Show of 04-01-2017

Tech Talk

April 1, 2017

Email and Forum Questions

  • Email from Doug in Baton Rouge: Dear Dr. Shurtz and Jim, As usual, great and wonderfully weekly shows; as they are full of information and interesting historical reviews of relevant people that contributed to the computer world.
  • I am not sure that 100% of my emails are getting to my recipients. When I send out an email, I flag the delivered message to Return-a-Delivery-Request notice. Some of my emails do get replies and others just never get any responses. I am sure that I have the email addresses correctly entered and there are no bounce-backs of incorrect address notices. My IP is through AT&T and the security suite offered by them is McAfee. I use Windows-10 and Microsoft Outlook as my proxy email program.
  • The majority of my correspondences are to businesses that provide services or where I am seeking information on their products. Even when I send in a message through their website messaging page, even those are not getting through as well. I went by a local vendor to whom I sent an inquiry through their website and I asked if they received it. They informed me that they did not. Nor did the salesperson receive another email I sent direct to his mailbox. What is going on with my email problems? Thanks, Doug in Baton Rouge, LA
  • Tech Talk Responds: I would send an email to another email account that I own, like Gmail to test whether the emails are getting out. Or to a family member.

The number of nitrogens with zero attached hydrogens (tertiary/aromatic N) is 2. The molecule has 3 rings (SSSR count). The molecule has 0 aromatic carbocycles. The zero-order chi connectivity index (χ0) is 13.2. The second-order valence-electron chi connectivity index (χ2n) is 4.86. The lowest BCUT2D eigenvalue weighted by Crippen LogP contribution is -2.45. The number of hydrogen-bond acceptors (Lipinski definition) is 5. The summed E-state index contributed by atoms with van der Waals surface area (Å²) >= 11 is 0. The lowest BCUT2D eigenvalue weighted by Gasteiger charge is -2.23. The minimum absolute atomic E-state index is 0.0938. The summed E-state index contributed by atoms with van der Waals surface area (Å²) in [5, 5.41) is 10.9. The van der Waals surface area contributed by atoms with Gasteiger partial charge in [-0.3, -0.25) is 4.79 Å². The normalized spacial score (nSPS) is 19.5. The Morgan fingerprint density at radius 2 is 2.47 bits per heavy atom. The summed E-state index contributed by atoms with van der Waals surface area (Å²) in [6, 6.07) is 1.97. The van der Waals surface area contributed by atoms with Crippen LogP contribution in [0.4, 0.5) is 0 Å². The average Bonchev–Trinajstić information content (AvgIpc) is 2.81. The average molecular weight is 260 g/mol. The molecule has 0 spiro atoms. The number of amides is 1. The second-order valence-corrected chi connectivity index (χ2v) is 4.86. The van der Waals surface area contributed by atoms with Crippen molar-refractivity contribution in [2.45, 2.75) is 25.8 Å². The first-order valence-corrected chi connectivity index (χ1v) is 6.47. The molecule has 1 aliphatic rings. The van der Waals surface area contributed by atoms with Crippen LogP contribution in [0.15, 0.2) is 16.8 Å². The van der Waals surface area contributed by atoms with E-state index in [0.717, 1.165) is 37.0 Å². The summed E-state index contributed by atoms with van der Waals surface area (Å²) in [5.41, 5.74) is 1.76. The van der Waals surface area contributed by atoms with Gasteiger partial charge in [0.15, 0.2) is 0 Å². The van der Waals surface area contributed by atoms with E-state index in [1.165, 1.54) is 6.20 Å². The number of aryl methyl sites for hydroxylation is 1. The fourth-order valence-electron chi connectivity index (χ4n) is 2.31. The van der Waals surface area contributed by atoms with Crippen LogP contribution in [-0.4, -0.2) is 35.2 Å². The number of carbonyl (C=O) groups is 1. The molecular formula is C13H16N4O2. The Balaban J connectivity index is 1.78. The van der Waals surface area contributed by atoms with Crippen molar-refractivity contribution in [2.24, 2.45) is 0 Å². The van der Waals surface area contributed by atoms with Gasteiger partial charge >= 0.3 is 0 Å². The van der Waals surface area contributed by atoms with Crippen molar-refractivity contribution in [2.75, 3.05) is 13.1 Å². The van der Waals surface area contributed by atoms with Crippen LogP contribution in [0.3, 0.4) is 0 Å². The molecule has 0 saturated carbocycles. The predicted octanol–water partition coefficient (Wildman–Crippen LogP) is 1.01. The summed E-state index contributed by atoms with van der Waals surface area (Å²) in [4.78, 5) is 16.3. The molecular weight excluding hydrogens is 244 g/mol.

• If emails are not getting out, I would check your outbox to see if any messages are unsent. If you have a message with a very large attachment, it may the problem. Check your sent directory to see if the message in question was sent. Have you recently changed your password? Some outgoing mail servers require a password.
  • Remember that the recipient of your email may choose not to send a Receipt Notice back to you. It is optional. I have turned that option off in my email client for privacy purposes.
  • Here are the steps to troubleshooting Outlook
    • Outlook allows you to work in either offline or online mode. If your mail is still sitting in your outbox and hasn’t been sent, then check your status to ensure you are working in online mode.
    • An address conflict between your email address and the saved address can be the cause of the mail remaining unsent. If the address is not in the address book then add the email address to your address book. This often helps to get that stubborn email sent.
    • Make sure the send options in your Microsoft Outlook are correct by following the steps. Open Outlook, Click the “Tools” tab, Select the “Mail Setup” tab, Ensure that the “Send Immediately” option is checked, Go back into your outbox folder, open the mail and click “send” again.
    • If the above fixes haven’t worked then the problem may be caused by a damaged outbox folder. To create a new outbox folder, or any other standard folder in Outlook, exit the program and then use windows explorer to search for the outbox folder outbox.dbf. Delete this file on your computer. Note that any unsent mail will be lost. When you re-enter Outlook. Outlook will create a new Outbox folder.
    • The final fix you can try is to set up a new mail profile. Make sure you close your Outlook application and then click your start button and select “Control Panel”. Select the Mail or Mail and Fax icons and then click on “Show Profiles”: Select “Add” to add a new profile, Follow the instructions to set up a new mail profile, Start Outlook and try to send you email again.